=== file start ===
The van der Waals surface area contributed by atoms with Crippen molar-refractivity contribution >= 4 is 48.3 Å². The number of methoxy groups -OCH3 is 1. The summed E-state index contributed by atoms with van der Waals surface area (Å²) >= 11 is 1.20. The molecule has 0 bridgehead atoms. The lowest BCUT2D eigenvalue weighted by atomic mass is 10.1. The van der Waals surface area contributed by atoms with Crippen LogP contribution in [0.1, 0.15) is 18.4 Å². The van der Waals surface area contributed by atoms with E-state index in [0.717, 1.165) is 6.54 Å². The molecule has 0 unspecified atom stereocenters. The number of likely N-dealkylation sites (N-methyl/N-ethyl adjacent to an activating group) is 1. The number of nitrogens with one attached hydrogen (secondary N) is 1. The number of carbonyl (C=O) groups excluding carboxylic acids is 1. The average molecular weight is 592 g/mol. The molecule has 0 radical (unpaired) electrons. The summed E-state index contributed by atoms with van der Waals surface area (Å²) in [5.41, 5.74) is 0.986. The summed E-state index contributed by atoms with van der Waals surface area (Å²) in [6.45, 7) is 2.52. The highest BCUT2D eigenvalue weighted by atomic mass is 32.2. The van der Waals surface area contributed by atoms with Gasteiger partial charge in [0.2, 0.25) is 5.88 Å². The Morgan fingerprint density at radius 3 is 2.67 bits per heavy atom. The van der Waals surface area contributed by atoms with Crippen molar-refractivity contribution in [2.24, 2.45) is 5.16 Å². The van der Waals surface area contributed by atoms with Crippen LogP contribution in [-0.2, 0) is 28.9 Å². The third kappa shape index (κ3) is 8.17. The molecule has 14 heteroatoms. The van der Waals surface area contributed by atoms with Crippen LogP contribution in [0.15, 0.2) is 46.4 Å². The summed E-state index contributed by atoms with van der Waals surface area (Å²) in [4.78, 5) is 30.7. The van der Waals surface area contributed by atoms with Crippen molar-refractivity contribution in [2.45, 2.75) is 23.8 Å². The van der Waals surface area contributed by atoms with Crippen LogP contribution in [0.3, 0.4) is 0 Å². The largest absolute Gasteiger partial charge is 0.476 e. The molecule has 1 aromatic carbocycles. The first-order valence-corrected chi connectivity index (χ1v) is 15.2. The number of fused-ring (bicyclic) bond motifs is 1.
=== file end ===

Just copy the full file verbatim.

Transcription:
The van der Waals surface area contributed by atoms with Crippen molar-refractivity contribution >= 4 is 48.3 Å². The number of methoxy groups -OCH3 is 1. The summed E-state index contributed by atoms with van der Waals surface area (Å²) >= 11 is 1.20. The molecule has 0 bridgehead atoms. The lowest BCUT2D eigenvalue weighted by atomic mass is 10.1. The van der Waals surface area contributed by atoms with Crippen LogP contribution in [0.1, 0.15) is 18.4 Å². The van der Waals surface area contributed by atoms with E-state index in [0.717, 1.165) is 6.54 Å². The molecule has 0 unspecified atom stereocenters. The number of likely N-dealkylation sites (N-methyl/N-ethyl adjacent to an activating group) is 1. The number of nitrogens with one attached hydrogen (secondary N) is 1. The number of carbonyl (C=O) groups excluding carboxylic acids is 1. The average molecular weight is 592 g/mol. The molecule has 0 radical (unpaired) electrons. The summed E-state index contributed by atoms with van der Waals surface area (Å²) in [5.41, 5.74) is 0.986. The summed E-state index contributed by atoms with van der Waals surface area (Å²) in [6.45, 7) is 2.52. The highest BCUT2D eigenvalue weighted by atomic mass is 32.2. The van der Waals surface area contributed by atoms with Gasteiger partial charge in [0.2, 0.25) is 5.88 Å². The Morgan fingerprint density at radius 3 is 2.67 bits per heavy atom. The van der Waals surface area contributed by atoms with Crippen molar-refractivity contribution in [2.24, 2.45) is 5.16 Å². The van der Waals surface area contributed by atoms with Crippen LogP contribution in [-0.2, 0) is 28.9 Å². The third kappa shape index (κ3) is 8.17. The molecule has 14 heteroatoms. The van der Waals surface area contributed by atoms with Crippen LogP contribution in [0.15, 0.2) is 46.4 Å². The summed E-state index contributed by atoms with van der Waals surface area (Å²) in [4.78, 5) is 30.7. The van der Waals surface area contributed by atoms with Crippen molar-refractivity contribution in [2.45, 2.75) is 23.8 Å². The van der Waals surface area contributed by atoms with Crippen LogP contribution in [0.3, 0.4) is 0 Å². The largest absolute Gasteiger partial charge is 0.476 e. The molecule has 1 aromatic carbocycles. The first-order valence-corrected chi connectivity index (χ1v) is 15.2. The number of fused-ring (bicyclic) bond motifs is 1.